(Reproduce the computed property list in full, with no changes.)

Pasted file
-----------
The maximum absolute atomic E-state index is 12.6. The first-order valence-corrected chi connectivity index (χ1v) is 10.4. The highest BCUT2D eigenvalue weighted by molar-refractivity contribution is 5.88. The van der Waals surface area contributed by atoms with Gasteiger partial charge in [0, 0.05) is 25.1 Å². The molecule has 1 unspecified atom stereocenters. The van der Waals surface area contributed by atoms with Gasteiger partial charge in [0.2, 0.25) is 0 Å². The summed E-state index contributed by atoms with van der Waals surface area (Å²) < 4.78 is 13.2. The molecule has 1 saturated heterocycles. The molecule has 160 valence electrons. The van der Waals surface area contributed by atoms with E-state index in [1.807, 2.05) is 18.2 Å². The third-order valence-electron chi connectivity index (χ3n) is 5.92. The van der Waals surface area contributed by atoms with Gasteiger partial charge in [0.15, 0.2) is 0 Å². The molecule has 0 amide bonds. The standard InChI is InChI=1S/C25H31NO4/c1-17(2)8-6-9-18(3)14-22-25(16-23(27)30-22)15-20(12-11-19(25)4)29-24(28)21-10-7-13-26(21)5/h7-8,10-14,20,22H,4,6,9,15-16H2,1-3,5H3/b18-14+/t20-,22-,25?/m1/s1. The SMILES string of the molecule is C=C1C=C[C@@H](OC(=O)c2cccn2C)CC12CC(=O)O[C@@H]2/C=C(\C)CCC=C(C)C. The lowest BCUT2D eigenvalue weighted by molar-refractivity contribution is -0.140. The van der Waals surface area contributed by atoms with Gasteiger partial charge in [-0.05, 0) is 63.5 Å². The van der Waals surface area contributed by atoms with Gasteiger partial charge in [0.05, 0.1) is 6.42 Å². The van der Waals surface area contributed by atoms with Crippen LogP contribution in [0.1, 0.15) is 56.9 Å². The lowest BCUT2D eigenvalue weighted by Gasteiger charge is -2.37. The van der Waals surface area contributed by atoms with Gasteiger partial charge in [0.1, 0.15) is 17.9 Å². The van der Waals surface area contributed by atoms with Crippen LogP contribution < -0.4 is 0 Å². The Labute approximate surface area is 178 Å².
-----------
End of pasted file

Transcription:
The maximum absolute atomic E-state index is 12.6. The first-order valence-corrected chi connectivity index (χ1v) is 10.4. The highest BCUT2D eigenvalue weighted by molar-refractivity contribution is 5.88. The van der Waals surface area contributed by atoms with Gasteiger partial charge in [0, 0.05) is 25.1 Å². The molecule has 1 unspecified atom stereocenters. The van der Waals surface area contributed by atoms with Gasteiger partial charge in [0.2, 0.25) is 0 Å². The summed E-state index contributed by atoms with van der Waals surface area (Å²) < 4.78 is 13.2. The molecule has 1 saturated heterocycles. The molecule has 160 valence electrons. The van der Waals surface area contributed by atoms with E-state index in [1.807, 2.05) is 18.2 Å². The third-order valence-electron chi connectivity index (χ3n) is 5.92. The van der Waals surface area contributed by atoms with Gasteiger partial charge in [0.15, 0.2) is 0 Å². The molecule has 0 amide bonds. The standard InChI is InChI=1S/C25H31NO4/c1-17(2)8-6-9-18(3)14-22-25(16-23(27)30-22)15-20(12-11-19(25)4)29-24(28)21-10-7-13-26(21)5/h7-8,10-14,20,22H,4,6,9,15-16H2,1-3,5H3/b18-14+/t20-,22-,25?/m1/s1. The SMILES string of the molecule is C=C1C=C[C@@H](OC(=O)c2cccn2C)CC12CC(=O)O[C@@H]2/C=C(\C)CCC=C(C)C. The lowest BCUT2D eigenvalue weighted by molar-refractivity contribution is -0.140. The van der Waals surface area contributed by atoms with Gasteiger partial charge in [-0.05, 0) is 63.5 Å². The van der Waals surface area contributed by atoms with Gasteiger partial charge in [0.05, 0.1) is 6.42 Å². The van der Waals surface area contributed by atoms with Crippen LogP contribution in [0.1, 0.15) is 56.9 Å². The lowest BCUT2D eigenvalue weighted by Gasteiger charge is -2.37. The van der Waals surface area contributed by atoms with Gasteiger partial charge in [0.1, 0.15) is 17.9 Å². The van der Waals surface area contributed by atoms with Crippen LogP contribution < -0.4 is 0 Å². The Labute approximate surface area is 178 Å².